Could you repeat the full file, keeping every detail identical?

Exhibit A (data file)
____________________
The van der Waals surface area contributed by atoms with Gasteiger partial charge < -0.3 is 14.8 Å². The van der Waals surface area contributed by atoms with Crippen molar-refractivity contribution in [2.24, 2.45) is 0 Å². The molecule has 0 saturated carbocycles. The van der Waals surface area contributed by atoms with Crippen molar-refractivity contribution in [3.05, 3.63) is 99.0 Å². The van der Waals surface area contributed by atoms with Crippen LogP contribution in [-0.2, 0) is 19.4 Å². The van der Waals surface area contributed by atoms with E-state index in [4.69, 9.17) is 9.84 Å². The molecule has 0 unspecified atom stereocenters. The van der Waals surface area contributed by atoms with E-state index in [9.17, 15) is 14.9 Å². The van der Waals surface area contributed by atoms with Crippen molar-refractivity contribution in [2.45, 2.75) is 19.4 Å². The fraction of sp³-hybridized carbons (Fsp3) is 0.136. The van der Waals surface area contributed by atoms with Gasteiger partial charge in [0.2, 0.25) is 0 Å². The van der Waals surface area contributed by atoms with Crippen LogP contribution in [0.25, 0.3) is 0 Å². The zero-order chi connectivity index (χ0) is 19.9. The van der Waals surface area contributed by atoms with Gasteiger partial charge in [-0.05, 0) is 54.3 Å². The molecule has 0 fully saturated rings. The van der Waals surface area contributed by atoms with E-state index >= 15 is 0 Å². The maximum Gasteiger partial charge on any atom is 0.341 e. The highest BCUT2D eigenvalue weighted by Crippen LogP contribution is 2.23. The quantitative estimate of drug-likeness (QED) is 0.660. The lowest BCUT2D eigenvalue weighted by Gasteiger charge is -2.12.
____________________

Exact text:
The van der Waals surface area contributed by atoms with Gasteiger partial charge < -0.3 is 14.8 Å². The van der Waals surface area contributed by atoms with Crippen molar-refractivity contribution in [2.24, 2.45) is 0 Å². The molecule has 0 saturated carbocycles. The van der Waals surface area contributed by atoms with Crippen molar-refractivity contribution in [3.05, 3.63) is 99.0 Å². The van der Waals surface area contributed by atoms with Crippen LogP contribution in [-0.2, 0) is 19.4 Å². The van der Waals surface area contributed by atoms with E-state index in [4.69, 9.17) is 9.84 Å². The molecule has 0 unspecified atom stereocenters. The van der Waals surface area contributed by atoms with E-state index in [9.17, 15) is 14.9 Å². The van der Waals surface area contributed by atoms with Crippen molar-refractivity contribution in [2.45, 2.75) is 19.4 Å². The fraction of sp³-hybridized carbons (Fsp3) is 0.136. The van der Waals surface area contributed by atoms with Gasteiger partial charge in [0.2, 0.25) is 0 Å². The van der Waals surface area contributed by atoms with Crippen LogP contribution in [0.25, 0.3) is 0 Å². The zero-order chi connectivity index (χ0) is 19.9. The van der Waals surface area contributed by atoms with Gasteiger partial charge in [-0.05, 0) is 54.3 Å². The molecule has 0 fully saturated rings. The van der Waals surface area contributed by atoms with E-state index >= 15 is 0 Å². The maximum Gasteiger partial charge on any atom is 0.341 e. The highest BCUT2D eigenvalue weighted by Crippen LogP contribution is 2.23. The quantitative estimate of drug-likeness (QED) is 0.660. The lowest BCUT2D eigenvalue weighted by Gasteiger charge is -2.12.